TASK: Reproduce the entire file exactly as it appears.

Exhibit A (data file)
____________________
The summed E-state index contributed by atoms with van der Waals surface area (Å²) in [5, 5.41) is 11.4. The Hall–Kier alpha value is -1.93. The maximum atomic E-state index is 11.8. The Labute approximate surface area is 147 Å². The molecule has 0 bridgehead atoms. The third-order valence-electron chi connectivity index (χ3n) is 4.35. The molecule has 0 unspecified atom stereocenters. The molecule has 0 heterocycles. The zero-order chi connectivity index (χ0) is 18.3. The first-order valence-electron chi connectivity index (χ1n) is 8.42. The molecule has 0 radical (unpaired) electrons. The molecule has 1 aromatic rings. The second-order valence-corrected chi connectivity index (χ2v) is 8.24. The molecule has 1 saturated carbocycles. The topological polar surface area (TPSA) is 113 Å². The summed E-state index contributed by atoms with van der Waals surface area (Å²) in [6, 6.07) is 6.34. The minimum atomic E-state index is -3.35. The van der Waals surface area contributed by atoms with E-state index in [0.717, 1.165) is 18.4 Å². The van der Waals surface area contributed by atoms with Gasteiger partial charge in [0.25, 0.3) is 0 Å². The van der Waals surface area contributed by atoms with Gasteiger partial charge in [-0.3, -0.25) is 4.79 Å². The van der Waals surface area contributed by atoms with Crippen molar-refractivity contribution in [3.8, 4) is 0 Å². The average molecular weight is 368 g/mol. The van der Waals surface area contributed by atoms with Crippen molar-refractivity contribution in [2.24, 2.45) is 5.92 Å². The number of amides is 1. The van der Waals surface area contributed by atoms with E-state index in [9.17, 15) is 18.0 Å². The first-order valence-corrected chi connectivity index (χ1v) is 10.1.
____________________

The summed E-state index contributed by atoms with van der Waals surface area (Å²) in [5, 5.41) is 11.4. The Hall–Kier alpha value is -1.93. The maximum atomic E-state index is 11.8. The Labute approximate surface area is 147 Å². The molecule has 0 bridgehead atoms. The third-order valence-electron chi connectivity index (χ3n) is 4.35. The molecule has 0 unspecified atom stereocenters. The molecule has 0 heterocycles. The zero-order chi connectivity index (χ0) is 18.3. The first-order valence-electron chi connectivity index (χ1n) is 8.42. The molecule has 0 radical (unpaired) electrons. The molecule has 1 aromatic rings. The second-order valence-corrected chi connectivity index (χ2v) is 8.24. The molecule has 1 saturated carbocycles. The topological polar surface area (TPSA) is 113 Å². The summed E-state index contributed by atoms with van der Waals surface area (Å²) in [6, 6.07) is 6.34. The minimum atomic E-state index is -3.35. The van der Waals surface area contributed by atoms with E-state index in [0.717, 1.165) is 18.4 Å². The van der Waals surface area contributed by atoms with Gasteiger partial charge in [0.25, 0.3) is 0 Å². The van der Waals surface area contributed by atoms with Gasteiger partial charge in [-0.3, -0.25) is 4.79 Å². The van der Waals surface area contributed by atoms with Crippen molar-refractivity contribution in [3.8, 4) is 0 Å². The average molecular weight is 368 g/mol. The van der Waals surface area contributed by atoms with Crippen molar-refractivity contribution in [2.24, 2.45) is 5.92 Å². The number of amides is 1. The van der Waals surface area contributed by atoms with E-state index in [9.17, 15) is 18.0 Å². The first-order valence-corrected chi connectivity index (χ1v) is 10.1.